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Policy-makers increase size of pension time bomb

The clock keeps ticking, but the mentality that has produced one of the nation’s largest unfunded accrued liabilities in Louisiana continues, increasing the chances for a rude blast going off in 2029.

That’s when the conditions of Art. X, Sec. 29 of the Constitution come into play, which mean that the 13 state and statewide retirement systems must not be actuarially under-funded – that is, the systems each must have enough money on hand to pay for all forecast retirement benefits of their present members and retirees – by an amount generated prior to fiscal year 1989. At present, in the aggregate these have only about 60 percent of that money available, with around nine-tenths of the unfunded accrued liability of roughly $20 billion coming from the Teachers Retirement System of Louisiana and the Louisiana State Employees Retirement System (any subsequent UAL also has statutory limits on reductions for each system in a relatively smaller aggregate amount, with 2038 as the last-established deadline among these).

Because of the imperative, each year the state must pay extra – beyond the statutory limits required for each plan in each system – into pensions to make up for this UAL. That adds up to around $1.5 billion extra footed by taxpayers annually just for these two systems, which includes any local taxes paid as well concerning TRSL as about 90 percent of its members fall under school district jurisdiction, with the remainder under state jurisdiction covering higher education employees (not part of the optional retirement plan) and directly state-run elementary and secondary school employees.

Among other things, the actuarial rate of return, sometimes called the discount rate, determines the amount governments must pay in to meet their minimum match to employees’ contributions plus any extra to pay off the UAL on schedule. In computing contributions, the higher assumed this rate of return, the less needs contributing, meaning more money left over for state and local governments to spend on other things and/or the less need to raise taxes. For many years it had hovered at 8.25 percent for many systems, but recently belatedly reduced in the case of LASERS and TRSL to 7.75 percent.

Last week, the state committee that deals with actuarial matters of the pension systems including the setting of the discount rate, the Public Retirement Systems Actuarial Committee, met to decide, among other things, the discount rate for at least the next few months, which would inform legislative budgeting in the spring. The PRSAC has seven members: two executive branch officials (or their designees), two legislative branch officials (or their designees), two representatives of the 13 systems selected by the system directors, and the Legislative Auditor, Daryl Purpura, the committee’s chairman.

During it, Purpura brought forth reports from his office concluded in the middle of the month concerning both LASERS and TRSL. The one for LASERS questioned its inflation assumption as too high and both of these cast doubt on the assumed rate of return (the discount rate equals return plus inflation, minus administrative and cost-of-living increase costs) for each. The reports pointed out that the relatively high rate of return forecast by each system, ones only a handful of systems across the country exceeded and well above the consensus predicted by the investment community, and with their histories of missing their forecasts over the past 27 years in the aggregate by an average of about 100 basis points, suggested the unsustainability of the 7.75 percent rate as a sound estimation.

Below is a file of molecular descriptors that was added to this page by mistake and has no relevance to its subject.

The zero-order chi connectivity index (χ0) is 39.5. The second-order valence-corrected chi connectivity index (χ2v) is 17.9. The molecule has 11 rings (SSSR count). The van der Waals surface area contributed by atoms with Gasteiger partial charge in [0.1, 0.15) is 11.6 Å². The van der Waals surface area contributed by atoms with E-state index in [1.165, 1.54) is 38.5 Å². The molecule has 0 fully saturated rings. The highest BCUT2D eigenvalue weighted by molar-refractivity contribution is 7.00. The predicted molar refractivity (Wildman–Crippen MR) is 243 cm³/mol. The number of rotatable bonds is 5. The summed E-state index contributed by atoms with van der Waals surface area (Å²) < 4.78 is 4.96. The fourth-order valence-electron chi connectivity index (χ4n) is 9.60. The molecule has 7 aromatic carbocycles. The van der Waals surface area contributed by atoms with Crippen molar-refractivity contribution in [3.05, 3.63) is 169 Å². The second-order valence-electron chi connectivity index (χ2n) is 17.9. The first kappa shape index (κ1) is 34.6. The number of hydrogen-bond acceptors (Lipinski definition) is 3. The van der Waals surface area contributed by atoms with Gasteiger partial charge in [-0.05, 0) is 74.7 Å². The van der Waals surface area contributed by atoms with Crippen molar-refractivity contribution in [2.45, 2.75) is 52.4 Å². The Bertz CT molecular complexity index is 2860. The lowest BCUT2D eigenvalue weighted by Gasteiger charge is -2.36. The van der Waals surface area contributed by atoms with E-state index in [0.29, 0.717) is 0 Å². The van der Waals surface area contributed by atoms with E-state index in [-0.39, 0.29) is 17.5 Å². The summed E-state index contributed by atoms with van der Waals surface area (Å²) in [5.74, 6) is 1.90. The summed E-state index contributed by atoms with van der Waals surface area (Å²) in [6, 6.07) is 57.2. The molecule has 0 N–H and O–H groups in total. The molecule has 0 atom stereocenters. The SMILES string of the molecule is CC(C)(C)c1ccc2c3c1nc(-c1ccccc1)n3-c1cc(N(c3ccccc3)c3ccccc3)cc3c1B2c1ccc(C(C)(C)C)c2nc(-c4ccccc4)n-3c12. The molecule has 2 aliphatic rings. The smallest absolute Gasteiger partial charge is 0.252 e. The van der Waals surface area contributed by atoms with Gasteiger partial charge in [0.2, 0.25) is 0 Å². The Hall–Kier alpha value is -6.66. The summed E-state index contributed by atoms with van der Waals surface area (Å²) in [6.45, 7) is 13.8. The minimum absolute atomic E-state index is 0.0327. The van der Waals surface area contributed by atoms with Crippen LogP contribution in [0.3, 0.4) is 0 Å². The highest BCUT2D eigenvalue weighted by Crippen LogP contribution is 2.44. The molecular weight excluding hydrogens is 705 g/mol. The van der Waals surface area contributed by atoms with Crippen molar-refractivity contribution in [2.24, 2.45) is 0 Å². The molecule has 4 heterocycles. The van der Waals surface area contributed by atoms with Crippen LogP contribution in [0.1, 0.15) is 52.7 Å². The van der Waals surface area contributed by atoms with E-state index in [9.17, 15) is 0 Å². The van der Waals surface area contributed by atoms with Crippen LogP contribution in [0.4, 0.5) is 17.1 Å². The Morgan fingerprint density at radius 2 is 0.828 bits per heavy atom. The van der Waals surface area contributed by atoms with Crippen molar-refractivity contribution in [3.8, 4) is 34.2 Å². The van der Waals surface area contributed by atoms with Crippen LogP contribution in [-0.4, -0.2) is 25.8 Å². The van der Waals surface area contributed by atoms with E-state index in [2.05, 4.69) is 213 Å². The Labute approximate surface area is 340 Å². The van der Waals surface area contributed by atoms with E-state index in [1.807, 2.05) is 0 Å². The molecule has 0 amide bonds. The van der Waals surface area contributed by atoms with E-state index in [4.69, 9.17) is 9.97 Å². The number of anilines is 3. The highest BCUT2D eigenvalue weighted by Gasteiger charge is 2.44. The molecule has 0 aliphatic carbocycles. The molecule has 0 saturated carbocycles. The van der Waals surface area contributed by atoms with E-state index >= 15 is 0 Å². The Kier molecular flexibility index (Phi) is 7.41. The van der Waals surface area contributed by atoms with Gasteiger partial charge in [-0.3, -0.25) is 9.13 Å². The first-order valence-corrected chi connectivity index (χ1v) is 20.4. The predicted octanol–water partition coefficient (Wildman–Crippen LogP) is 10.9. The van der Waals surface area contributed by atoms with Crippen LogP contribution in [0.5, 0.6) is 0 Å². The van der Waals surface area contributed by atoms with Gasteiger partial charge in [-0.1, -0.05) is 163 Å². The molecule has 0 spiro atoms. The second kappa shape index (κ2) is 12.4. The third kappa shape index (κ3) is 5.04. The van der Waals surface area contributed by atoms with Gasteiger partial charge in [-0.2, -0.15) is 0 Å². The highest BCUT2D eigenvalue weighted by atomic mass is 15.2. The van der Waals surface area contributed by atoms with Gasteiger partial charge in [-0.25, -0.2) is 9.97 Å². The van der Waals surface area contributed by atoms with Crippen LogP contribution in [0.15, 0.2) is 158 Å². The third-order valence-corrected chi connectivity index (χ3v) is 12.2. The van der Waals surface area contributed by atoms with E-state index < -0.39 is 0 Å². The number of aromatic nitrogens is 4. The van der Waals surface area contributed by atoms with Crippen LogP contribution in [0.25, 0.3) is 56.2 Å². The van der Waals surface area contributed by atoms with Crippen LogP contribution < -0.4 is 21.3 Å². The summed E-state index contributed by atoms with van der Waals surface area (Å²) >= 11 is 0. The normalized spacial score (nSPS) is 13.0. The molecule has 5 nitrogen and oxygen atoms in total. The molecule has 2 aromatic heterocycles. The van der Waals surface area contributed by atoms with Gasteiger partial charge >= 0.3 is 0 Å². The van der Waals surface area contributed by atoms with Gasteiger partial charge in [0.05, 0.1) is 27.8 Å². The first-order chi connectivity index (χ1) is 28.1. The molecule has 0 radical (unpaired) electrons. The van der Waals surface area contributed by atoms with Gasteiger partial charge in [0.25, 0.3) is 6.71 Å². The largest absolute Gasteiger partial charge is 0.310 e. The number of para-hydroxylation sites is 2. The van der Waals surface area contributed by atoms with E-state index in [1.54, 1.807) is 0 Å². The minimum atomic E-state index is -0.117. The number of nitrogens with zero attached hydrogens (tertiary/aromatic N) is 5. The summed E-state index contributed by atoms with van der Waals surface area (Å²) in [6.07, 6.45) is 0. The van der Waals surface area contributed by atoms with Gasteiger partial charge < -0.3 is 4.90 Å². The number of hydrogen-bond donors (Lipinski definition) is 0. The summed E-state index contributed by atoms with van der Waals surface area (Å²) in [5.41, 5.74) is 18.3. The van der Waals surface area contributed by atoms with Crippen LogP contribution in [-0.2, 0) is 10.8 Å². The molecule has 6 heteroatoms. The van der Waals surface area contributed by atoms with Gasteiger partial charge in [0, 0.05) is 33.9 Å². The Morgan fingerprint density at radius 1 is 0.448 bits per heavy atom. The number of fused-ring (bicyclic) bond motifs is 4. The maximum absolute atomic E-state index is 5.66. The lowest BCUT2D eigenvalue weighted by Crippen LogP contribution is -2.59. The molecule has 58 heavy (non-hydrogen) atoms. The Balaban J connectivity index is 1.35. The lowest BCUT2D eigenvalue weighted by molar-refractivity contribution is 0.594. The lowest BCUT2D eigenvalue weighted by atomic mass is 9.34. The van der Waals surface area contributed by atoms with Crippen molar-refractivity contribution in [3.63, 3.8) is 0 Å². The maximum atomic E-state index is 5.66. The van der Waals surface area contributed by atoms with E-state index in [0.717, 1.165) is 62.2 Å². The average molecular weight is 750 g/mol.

Thus, for both Purpura recommended lowering the rate to 7.4 percent – and this rate, the reports argued, represented almost the highest side of their judged reasonableness, while the lowest band would have set it at 6.15 percent. This did not go down well with the actuaries working for the systems, who spent around three hours testifying to explain why their higher figures, despite the evidence from the LLA, made more sense.

Of course, they did this at the behest of who they worked for, the systems, who if both had to go with the level recommended by Purpura would end up having to raise an extra $133 million, beyond the nearly $1.5 billion extra and over $1.9 billion total bill under the current rate, with agency contribution rates increasing roughly 2 percent to around 38 percent for LASERS and 27 percent for TRSL. Most of that would come from state taxpayers: all for LASERS and much for TRSL to pay for the portion of higher education employees not on the optional retirement plan and because most of the money used for operating expenses in elementary and secondary education pass through from the state-funded Minimum Foundation Program.

That also made the proposal a no-go zone for the politicians, for they would have to scrape up most of that from the state budget, in the form of increased taxes and/or service cuts, which exists already in a perilous state for this and next fiscal year. In the end, for both systems PRSAC members unanimously voted to keep the 7.75 percent rate, although Purpura squeezed from them a largely meaningless concession to meet again prior to the end of regular legislative session to review matters again.

In essence, the can got kicked down the road again. That thinking allowed the $3.1 billion UAL nearly 30 years ago to mushroom into a behemoth over six times that size now and even the compelling case of the LLA could not reverse that mode on this occasion. The day of reckoning continues to advance, and, as my colleagues at The Advocate point out, most state policy-makers show no signs of trading the grasshopper mentality for that of the ant.

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